Volume 17 • Issue 32 • Dec. 31, 2004 - Jan. 6, 2005


Downtown money should focus on longtime residents

By Thomas S. Goodkind

Governor Pataki recently stated that “the residential community is the foundation upon which the future of Lower Manhattan will be built.”

With about $800 million dollars remaining in the federal Community Development Block Grants used to rebuild Downtown after 9/11, the L.M.D.C. has been wondering, for months, how to best spend this money. Instead of continuing to squander theses funds, the L.M.D.C. should lend its support to the heart and soul of Downtown, the people who live and will stay here.

What was the wisdom behind granting over $160 million of this federal money to buy a damaged building from the German company, Deutsche Bank, so that the L.M.D.C. could destroy it? The L.M.D.C. should have left this work up to the bank itself.

The L.M.D.C. has also expressed support for the Liberty Bond program allowing residential realtors low interest loans, so that these realtors could build out thousands of mostly high end rental units in Battery Park City and Tribeca.

These Liberty Bonds will greatly increase the number of residents, without regard to whether or not the area has the schools, and other supporting facilities to take care of them. And these high end rentals attract transient neighbors, not those who would add stability to an already fragile neighborhood. These loans were used to benefit realtors, not our residential community.

L.M.D.C. officials have expressed interest in spending the remaining money on large projects such as a rail link connecting Lower Manhattan to the Long Island Rail Road and J.F.K. Airport. L.M.D.C. board member, Roland Betts, co-founder of Chelsea Piers, said that many of the small projects under consideration are “nibbling away” at the money required to help pay for bigger projects at the World Trade Center site. My fear involves L.M.D.C. board members envisioning our neighborhood children as these “nibbling” smaller projects, and therefore as interests contrary to their bigger plans.

A government zoning decision was recently made to allow Goldman Sachs to build a monolithic office tower in our residential neighborhood near the World Trade Center site. It has no public amenities and will forever cast a huge shadow on our Northern residential neighborhood.

Meanwhile, our children don’t even have a middle school.

Families living near the World Trade Center, besides all other obstacles, live in one of the only New York City areas with community public schools that stop at the 5th grade level. Why would anyone settle into a neighborhood that forces families to move once their child reaches the 6th grade?

It would only cost the L.M.D.C. a small fraction of what it gave to Deutsche Bank to assist the people living around the World Trade Center site by giving them what every other N.Y.C. community has: a middle school.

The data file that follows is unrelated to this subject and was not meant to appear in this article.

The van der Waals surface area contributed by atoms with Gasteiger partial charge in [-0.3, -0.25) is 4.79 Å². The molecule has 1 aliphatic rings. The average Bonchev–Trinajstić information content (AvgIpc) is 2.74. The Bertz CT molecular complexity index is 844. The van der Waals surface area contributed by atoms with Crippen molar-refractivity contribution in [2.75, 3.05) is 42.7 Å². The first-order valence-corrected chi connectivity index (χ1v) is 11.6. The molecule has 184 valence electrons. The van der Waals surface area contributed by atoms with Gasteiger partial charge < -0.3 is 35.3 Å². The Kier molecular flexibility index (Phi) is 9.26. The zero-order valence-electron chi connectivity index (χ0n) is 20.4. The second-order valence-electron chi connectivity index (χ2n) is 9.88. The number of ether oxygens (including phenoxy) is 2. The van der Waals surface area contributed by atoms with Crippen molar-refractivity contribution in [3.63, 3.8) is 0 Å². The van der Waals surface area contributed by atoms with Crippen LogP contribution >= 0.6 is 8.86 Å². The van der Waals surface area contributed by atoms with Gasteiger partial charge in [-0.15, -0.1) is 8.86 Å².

This should be done.

The L.M.D.C. should not forget the fragile residential community around the World Trade Center site. L.M.D.C. support is needed to insure community stability.

Here Downtown, the New Year will bring the great rebuilding of the World Trade Center. And while the titans of government and industry celebrate this rebuilding, residents’ reactions may not be quite as festive.

For at least the next five years, there will be neither road, nor walkway, nor building site, nor subway entrance that will be left untouched. For those of us who have chosen to remain and live here for the great rebuild, there will be plenty of noise, heaps of obstructions and loads of congestion. And that’s enough to block any celebration.

If you were rugged enough to stay in place as a Downtown resident for these past few years after 9/11, the great rebuilding about to commence will truly test your dedication to remain here.

Incentives to keep residents in place need to be reinstated.

And they should be given to the residents who lived here before 9/11 and stayed, not to those who will simply take advantage of the incentives, and move out afterward.

L.M.D.C. should reinstate the Residential Grant Program for renters, and allow new and old home owners to more fully deduct the costs of their loans.

The New York State Housing Finance Agency and State of New York Mortgage Agency reported that after 9/11 rental residencies still inhabitable around the W.T.C. site had been up to left 60 percent vacant. Soon after the Residential Grant Program was put in place, these buildings quickly filled with new residents.

Without the support from the L.M.D.C., years of new nonstop construction will once more cause the rapid deterioration for our fragile area.

Along with my wife and two daughters, I am proud to call the area surrounding the World Trade Center my home. We have walked by the sadly empty site of the World Trade Center nearly everyday since 9/11, waiting for its return. Once this construction is complete, if our residential community is still intact, we will finally feel that our community, our home, has returned to normal.

It is the responsibility and the obligation of all L.M.D.C. members to insure that our neighborhood remains intact during these next few years. It is Kevin Rampe, president of the L.M.D.C. who said “a thriving community base will be the cornerstone of Lower Manhattan’s revitalization.”

For this reason, the L.M.D.C. should show its commitment to the residential community: those who lived through this disaster and are here to stay.

Thomas S. Goodkind, the controller of a commercial Manhattan real estate firm, lives with his wife and two daughters in Battery Park City, where he has lived and worked for the past sixteen years. He is a member of Community Board 1.



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